So often we like to think that we can handle the turmoils of life when they come our way; but when it does happen, we find out otherwise. What happens when we are going through the major throes of life finding out we have cancer, a child has rejected what you have taught him/her and walked away from the faith, you are having major financial difficulty, or you have lost some one dear to your heart?

That time came for me when I had to do some intense soul searching a little over a year ago when I was diagnosed with stage 4 colon cancer. The doctors said that there wasn’t much they could do except try to prolong my life some. This really threw us into shock, and all plans and goals came to a screeching halt. I did not ask God why but how. How was I going to get through this? How was I supposed to deal with this and have the right attitude? How could I glorify the Lord and not fail Him?

Then one day while pondering all this, I started asking myself, “Do I really believe God is Who He says He is”? I grew up in a Christian home singing the hymns of the faith, hearing the Word preached, memorizing Scripture, and hearing of other fellow believers’ experiences of God working in their lives and carrying them through life’s storms. But now that I was put into this position, what was going to be my anchor? Do I really believe God about His character, His promises?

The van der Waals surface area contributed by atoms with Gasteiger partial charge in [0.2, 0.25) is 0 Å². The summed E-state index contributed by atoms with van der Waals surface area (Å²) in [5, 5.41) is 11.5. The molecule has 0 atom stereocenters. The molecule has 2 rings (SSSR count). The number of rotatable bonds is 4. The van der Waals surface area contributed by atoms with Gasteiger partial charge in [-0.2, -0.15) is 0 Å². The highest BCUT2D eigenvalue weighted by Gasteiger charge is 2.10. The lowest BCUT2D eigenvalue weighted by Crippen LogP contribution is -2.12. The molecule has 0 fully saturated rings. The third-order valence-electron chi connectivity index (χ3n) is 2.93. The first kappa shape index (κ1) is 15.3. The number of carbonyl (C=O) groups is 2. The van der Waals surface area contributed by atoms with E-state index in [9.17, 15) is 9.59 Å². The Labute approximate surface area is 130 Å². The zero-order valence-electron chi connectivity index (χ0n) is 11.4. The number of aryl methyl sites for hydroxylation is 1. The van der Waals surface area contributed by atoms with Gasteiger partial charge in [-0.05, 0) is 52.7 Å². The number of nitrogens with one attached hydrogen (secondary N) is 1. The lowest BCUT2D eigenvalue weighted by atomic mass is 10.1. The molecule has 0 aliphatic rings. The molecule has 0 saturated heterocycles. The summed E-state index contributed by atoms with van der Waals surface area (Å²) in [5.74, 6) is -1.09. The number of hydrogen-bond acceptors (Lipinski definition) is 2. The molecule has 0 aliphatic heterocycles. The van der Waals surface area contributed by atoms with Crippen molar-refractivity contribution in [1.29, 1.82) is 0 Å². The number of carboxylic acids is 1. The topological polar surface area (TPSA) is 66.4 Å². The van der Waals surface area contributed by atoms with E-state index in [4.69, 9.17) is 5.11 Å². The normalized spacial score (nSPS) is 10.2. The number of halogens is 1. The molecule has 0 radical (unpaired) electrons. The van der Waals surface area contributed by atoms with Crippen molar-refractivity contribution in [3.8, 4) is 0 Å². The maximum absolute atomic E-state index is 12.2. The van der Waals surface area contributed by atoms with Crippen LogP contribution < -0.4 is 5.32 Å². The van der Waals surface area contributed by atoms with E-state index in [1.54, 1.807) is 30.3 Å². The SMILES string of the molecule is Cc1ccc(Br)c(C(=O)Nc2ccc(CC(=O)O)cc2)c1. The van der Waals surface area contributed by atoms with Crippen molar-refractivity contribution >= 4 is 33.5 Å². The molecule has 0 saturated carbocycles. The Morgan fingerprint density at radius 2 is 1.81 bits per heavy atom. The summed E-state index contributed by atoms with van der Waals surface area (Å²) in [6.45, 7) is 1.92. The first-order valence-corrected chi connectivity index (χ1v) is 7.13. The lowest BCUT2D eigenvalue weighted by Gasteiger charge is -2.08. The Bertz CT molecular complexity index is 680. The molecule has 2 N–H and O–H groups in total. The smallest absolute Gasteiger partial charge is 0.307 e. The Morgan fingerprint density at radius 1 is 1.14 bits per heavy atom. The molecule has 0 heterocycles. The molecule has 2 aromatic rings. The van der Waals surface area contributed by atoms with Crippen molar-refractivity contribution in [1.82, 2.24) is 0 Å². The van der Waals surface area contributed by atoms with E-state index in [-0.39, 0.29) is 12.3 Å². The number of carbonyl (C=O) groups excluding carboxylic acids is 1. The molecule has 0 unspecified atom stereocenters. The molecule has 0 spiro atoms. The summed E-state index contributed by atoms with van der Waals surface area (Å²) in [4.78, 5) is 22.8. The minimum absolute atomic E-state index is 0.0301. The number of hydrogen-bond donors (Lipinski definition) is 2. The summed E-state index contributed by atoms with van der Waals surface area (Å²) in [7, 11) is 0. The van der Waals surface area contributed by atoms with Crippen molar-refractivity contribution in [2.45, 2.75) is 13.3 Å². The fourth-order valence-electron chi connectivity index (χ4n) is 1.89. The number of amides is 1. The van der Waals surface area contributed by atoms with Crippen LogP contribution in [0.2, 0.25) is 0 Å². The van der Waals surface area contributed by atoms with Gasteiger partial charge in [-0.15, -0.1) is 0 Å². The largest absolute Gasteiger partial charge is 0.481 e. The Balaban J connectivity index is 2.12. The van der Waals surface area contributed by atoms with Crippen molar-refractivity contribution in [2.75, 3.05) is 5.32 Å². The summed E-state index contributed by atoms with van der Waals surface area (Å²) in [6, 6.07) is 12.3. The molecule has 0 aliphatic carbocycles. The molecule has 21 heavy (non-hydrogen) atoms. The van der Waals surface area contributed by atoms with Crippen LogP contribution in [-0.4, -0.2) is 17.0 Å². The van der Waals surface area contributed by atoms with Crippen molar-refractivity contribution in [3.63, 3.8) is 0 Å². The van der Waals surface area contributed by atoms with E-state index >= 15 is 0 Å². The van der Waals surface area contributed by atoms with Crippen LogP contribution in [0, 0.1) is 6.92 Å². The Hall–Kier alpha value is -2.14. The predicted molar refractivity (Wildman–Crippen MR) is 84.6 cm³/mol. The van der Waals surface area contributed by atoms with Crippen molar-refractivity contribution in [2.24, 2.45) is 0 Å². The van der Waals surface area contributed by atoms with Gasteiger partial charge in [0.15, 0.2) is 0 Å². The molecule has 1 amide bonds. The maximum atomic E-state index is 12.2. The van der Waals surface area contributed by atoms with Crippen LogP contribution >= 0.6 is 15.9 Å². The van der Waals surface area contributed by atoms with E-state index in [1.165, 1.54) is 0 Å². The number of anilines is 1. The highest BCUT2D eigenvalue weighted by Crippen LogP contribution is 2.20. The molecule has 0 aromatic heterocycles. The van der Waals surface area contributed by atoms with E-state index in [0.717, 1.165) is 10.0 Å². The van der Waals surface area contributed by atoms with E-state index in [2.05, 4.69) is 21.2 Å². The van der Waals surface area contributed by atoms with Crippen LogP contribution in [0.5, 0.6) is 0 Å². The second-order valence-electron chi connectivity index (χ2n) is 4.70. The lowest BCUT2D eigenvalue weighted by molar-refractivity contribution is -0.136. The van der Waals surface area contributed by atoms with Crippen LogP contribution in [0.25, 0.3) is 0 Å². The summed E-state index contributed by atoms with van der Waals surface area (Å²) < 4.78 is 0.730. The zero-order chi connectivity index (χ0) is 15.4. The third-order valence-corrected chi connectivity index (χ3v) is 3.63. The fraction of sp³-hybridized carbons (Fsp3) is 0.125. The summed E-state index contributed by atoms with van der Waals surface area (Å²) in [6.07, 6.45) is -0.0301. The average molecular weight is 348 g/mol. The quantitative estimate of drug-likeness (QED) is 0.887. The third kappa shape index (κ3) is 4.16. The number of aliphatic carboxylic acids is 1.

Then and there is when I made up my mind that I do believe God, and Who He claims to be in His Word. That is when I found peace, His peace the passes all our understanding! And along with that came the deep seated joy! Satan wants to steal our joy and make us ineffectual as followers of Christ. If we start concentrating on the “What if’s”, it is easy to fall into depression or get angry. God, in His perfect will and wisdom, has a plan for each one of us, and it’s up to us to accept it with the right attitudes and allow Him to work in our lives and through us, to draw us to Him and show us Who He is and what He can do! In trying to be an encouragement, many say that God will not give us more than we can handle. However, many times He does give us more than we can handle so that we can get to know Him and experience that peace and joy from Him.